Cj Verde wrote:Cover with 190° water. Way easier than nicking each one. The ones that swell are usable.
tel jetson wrote:after reading Ben Law's The Woodland Way, I decided to try out a traditional forestry practice called "shredding". I'm not very familiar with this practice, but it involves removing the branches, leaves, and tops of living trees toward the end of summer. the leaves still have plenty of protein in them at this point and, depending on species, make good food for critters.
so, having previously read about trials of black locust hay, I tried this out on a small stand of black locust this weekend. I left the branches laying in the sun for a day, then cut the leaves off and piled them in the hay loft. our goats love the dried leaves. I'm hoping that I gathered enough to get them through the winter without buying in hay.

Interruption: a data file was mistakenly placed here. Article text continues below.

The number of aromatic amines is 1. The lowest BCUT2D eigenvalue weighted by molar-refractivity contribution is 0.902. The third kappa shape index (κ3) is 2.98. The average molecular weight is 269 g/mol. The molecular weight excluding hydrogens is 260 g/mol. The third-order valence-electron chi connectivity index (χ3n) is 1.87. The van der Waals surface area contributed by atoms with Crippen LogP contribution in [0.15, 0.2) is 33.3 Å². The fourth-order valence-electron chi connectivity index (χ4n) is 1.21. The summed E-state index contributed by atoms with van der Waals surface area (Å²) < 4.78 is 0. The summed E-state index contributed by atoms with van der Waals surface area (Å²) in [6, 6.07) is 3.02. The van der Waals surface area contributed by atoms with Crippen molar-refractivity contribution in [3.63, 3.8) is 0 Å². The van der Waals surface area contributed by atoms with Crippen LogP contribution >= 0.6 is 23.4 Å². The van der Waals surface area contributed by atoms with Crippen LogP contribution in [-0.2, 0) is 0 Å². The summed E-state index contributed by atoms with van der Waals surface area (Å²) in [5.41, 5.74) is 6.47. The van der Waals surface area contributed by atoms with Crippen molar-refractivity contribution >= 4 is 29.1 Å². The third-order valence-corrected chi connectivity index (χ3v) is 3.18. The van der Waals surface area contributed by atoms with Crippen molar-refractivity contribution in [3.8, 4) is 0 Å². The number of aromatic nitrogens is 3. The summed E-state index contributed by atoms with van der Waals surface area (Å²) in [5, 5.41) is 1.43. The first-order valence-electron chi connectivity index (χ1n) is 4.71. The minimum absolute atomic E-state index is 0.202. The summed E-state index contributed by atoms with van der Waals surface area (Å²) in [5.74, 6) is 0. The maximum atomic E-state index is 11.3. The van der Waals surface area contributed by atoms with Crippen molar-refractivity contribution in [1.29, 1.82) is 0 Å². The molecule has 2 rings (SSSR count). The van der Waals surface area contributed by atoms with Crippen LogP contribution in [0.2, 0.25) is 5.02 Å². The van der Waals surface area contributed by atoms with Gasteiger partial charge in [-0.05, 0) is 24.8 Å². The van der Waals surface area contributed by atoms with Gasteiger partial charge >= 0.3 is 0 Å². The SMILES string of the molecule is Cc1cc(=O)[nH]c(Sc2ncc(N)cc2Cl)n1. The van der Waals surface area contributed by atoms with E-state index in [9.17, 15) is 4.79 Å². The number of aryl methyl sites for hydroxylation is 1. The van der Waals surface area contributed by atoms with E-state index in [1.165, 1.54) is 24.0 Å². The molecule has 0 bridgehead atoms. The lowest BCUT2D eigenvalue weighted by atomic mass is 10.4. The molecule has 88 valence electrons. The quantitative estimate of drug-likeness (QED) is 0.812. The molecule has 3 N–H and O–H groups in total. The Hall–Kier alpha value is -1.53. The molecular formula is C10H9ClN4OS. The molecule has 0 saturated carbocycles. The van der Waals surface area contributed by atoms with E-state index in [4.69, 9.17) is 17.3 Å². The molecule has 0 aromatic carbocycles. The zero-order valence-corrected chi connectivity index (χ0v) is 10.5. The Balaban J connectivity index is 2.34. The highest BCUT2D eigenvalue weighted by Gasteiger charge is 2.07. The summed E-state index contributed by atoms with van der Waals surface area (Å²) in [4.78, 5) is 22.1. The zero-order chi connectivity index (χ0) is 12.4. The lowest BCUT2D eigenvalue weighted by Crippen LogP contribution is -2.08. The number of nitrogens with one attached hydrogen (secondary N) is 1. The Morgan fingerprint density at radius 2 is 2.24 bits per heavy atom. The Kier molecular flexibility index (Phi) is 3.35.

it was a lot of work, but I think it will be easier next year, as the branches that grow back will be smaller. after a few years of this, I'll start harvesting the stout poles that will result. I'll use them for round wood building and firewood. new stems will sprout from roots and the whole thing should keep humming along indefinitely.
Also honeylocust - Gleditsia triacanthos L. does NOT fix nitrogen according to USDA and other sources
black locust - Robinia pseudoacacia does, totally different genus.
I am not young enough to know everything. - Oscar Wilde This tiny ad thinks it knows more than Oscar:
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